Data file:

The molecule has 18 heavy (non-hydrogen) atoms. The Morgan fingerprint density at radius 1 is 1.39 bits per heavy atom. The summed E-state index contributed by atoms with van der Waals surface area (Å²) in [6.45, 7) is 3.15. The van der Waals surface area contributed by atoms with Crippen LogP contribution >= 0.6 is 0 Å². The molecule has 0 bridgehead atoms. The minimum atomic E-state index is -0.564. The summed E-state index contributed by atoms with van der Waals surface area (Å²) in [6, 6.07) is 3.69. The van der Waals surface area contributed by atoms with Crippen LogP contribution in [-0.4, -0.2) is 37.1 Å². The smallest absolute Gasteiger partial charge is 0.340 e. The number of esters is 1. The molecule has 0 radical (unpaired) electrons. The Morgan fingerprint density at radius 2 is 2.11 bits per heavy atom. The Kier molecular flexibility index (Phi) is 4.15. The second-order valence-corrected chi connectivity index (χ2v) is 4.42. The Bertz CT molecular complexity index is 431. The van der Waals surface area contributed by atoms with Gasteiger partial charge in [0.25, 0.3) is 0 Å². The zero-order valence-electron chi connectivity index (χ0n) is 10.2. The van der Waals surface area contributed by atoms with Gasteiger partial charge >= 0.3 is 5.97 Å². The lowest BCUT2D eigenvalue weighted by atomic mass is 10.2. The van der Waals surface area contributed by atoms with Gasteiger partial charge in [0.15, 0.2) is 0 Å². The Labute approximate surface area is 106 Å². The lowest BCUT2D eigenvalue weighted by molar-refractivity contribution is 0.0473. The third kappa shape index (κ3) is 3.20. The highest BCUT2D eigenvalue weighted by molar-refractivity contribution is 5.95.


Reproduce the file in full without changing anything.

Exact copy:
The molecule has 18 heavy (non-hydrogen) atoms. The Morgan fingerprint density at radius 1 is 1.39 bits per heavy atom. The summed E-state index contributed by atoms with van der Waals surface area (Å²) in [6.45, 7) is 3.15. The van der Waals surface area contributed by atoms with Crippen LogP contribution >= 0.6 is 0 Å². The molecule has 0 bridgehead atoms. The minimum atomic E-state index is -0.564. The summed E-state index contributed by atoms with van der Waals surface area (Å²) in [6, 6.07) is 3.69. The van der Waals surface area contributed by atoms with Crippen LogP contribution in [-0.4, -0.2) is 37.1 Å². The smallest absolute Gasteiger partial charge is 0.340 e. The number of esters is 1. The molecule has 0 radical (unpaired) electrons. The Morgan fingerprint density at radius 2 is 2.11 bits per heavy atom. The Kier molecular flexibility index (Phi) is 4.15. The second-order valence-corrected chi connectivity index (χ2v) is 4.42. The Bertz CT molecular complexity index is 431. The van der Waals surface area contributed by atoms with Gasteiger partial charge in [0.25, 0.3) is 0 Å². The zero-order valence-electron chi connectivity index (χ0n) is 10.2. The van der Waals surface area contributed by atoms with Gasteiger partial charge >= 0.3 is 5.97 Å². The lowest BCUT2D eigenvalue weighted by atomic mass is 10.2. The van der Waals surface area contributed by atoms with Gasteiger partial charge in [0.15, 0.2) is 0 Å². The Labute approximate surface area is 106 Å². The lowest BCUT2D eigenvalue weighted by molar-refractivity contribution is 0.0473. The third kappa shape index (κ3) is 3.20. The highest BCUT2D eigenvalue weighted by molar-refractivity contribution is 5.95.